Comrades: The best SciFi movies are about humanity.
Gattaca is as close to perfection as any movie ever made. The visuals and soundtrack are hauntingly beautiful. Ethan Hawke, Jude Law, and Uma Thurman are at their primes playing memorable characters with a strong supporting cast. Plot twists and subtle details give you goosebumps and an even greater appreciation when rewatching the film. Through shared grit and excellence people pull for each other, even when the system is set up to divide them. Sound familiar?
Gattaca is full of incredible quotes:
“For the genetically superior, success is easier to attain but it is by no means guaranteed. After all, there is no gene for fate.”
“I never saved anything for the swim back.”
“They used to say that a child conceived in love has a greater chance of happiness. They don't say that anymore… I'll never understand what possessed my mother to put her faith in God's hands, rather than her local geneticist… I belonged to a new underclass, no longer determined by social status or the color of my skin. No, we now have discrimination down to a science.”
“Jerome had been engineered with everything he needed to get into Gattaca, except the desire to do so… he never suffered from the routine discrimination of a utero, a faith-birth, or in-valid as we were called… I was now a member of a relatively new and particularly detested segment of society, one of those who refuses to play the hand that he was dealt. I was what is commonly known as a borrowed ladder or a de-generate.”
“I got the better end of the deal. I only lent you my body. You lent me your dream.”
“I was never more certain of how far away I was from my goal than when I was standing right beside it.”
“If you're going to pretend like you don't care, don't look up.”
“For future reference, right-handed men don't hold it with their left. Just one of those things.”
“For someone who was never meant for this world, I must confess I'm suddenly having a hard time leaving it. Of course, they say every atom in our bodies was once part of a star. Maybe I'm not leaving... maybe I'm going home."
Like Gattaca, Eternal Sunshine of the Spotless Mind creates a familiar but distinct world with a one-of-a-kind screenplay and music. Jim Carrey and Kate Winslet are at their best with an ensemble cast. Love, joy, pain, memory, regret… was it all a dream? The quintessential film about the raw human experience.
“Meet me in Montauk...”
“Constantly talking isn't necessarily communicating.”
“I could die right now... I’m just so happy. I’ve never felt that before. I’m just exactly where I want to be.”
“Are we like those bored couples you feel sorry for in restaurants? Are we the dining dead?”
“You can erase someone from your mind. Getting them out of your heart is another story.”
“Well technically it is brain damage.”
“Blessed are the forgetful, for they get the better even of their blunders.”
“It’s amazing, isn’t it? What Howard gives to the world? To let people begin again. It’s beautiful, you look at a baby and it’s so pure, and so free, and so clean, and adults are like this mess of sadness and phobias, and Howard just makes it all go away.”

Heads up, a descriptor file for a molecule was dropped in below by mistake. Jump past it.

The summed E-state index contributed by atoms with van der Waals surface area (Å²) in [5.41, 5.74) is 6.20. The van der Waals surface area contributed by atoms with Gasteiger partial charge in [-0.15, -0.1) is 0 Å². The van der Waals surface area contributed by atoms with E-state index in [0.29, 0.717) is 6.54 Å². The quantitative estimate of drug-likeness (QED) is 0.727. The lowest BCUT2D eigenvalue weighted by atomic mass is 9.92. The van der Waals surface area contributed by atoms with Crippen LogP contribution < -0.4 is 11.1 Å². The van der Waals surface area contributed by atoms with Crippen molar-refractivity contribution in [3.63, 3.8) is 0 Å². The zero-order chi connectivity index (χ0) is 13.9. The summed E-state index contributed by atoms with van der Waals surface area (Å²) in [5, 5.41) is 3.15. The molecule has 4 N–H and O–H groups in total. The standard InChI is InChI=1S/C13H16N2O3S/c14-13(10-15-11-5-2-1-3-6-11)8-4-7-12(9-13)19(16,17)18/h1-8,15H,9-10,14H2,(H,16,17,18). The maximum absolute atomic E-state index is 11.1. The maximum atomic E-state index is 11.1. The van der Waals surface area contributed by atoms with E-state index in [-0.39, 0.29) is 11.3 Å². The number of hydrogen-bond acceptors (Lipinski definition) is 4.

“How happy is the blameless vestal's lot! The world forgetting, by the world forgot. Eternal sunshine of the spotless mind! Each pray'r accepted, and each wish resign'd.”
Nosedive is by far the best episode of Black Mirror. It has only gotten better with time as the world has plunged deeper into dystopian Instagram social credit systems. The DGAF mentality at the end is what we all strive for.
2081 is the least well known of this group, but packs the hardest punch. It is a short film based on Kurt Vonnegut’s Harrison Bergeron. The opening lines below say it all. I recommend signing up for free access at the official site here. Meanwhile, The Academy of Motion Picture Arts and Sciences has introduced diversity quotes for films to be considered for the Oscars. 2081 nailed everything except the timeline, as Handicapper Generals aka DIE-BJ Karens are bringing every institution to its knees in 2022.
“The year was 2081, and everybody was finally equal. They weren’t only equal before God and the law, you see. They were equal every which way. Nobody was smarter than anybody else. Nobody was better looking than anybody else. Nobody was stronger or quicker than anybody else. And all this equality was due to the 211th, 212th, and 213th Amendments to the Constitution, and to the unceasing vigilance of the United States Handicapper General. The strong wore weights to make them weaker. The intelligent wore earpieces that kept them from taking unfair advantage of their brains. Even the beautiful sometimes wore masks in situations where their beauty might simply be too distracting. It was the Golden Age of Equality.”
First I must apologize, for by now, ‘love’ may be considered a term of hate speech. It seems that in a world of enforced equality, there is little room for love, or any strong motivation. Excellence has been ruled out before hand, growth is narrowly constrained.
A better term for ‘equity’ (equality of outcomes) is entropy, or heat death, the dispersal of all energy, after which nothing can happen, and there is nothing left to care.
Morning Tovarisch! Your choices are excellent fictional commentary on the present human condition. I would like to hear your thoughts on the best documentary. My choice: Idiocracy.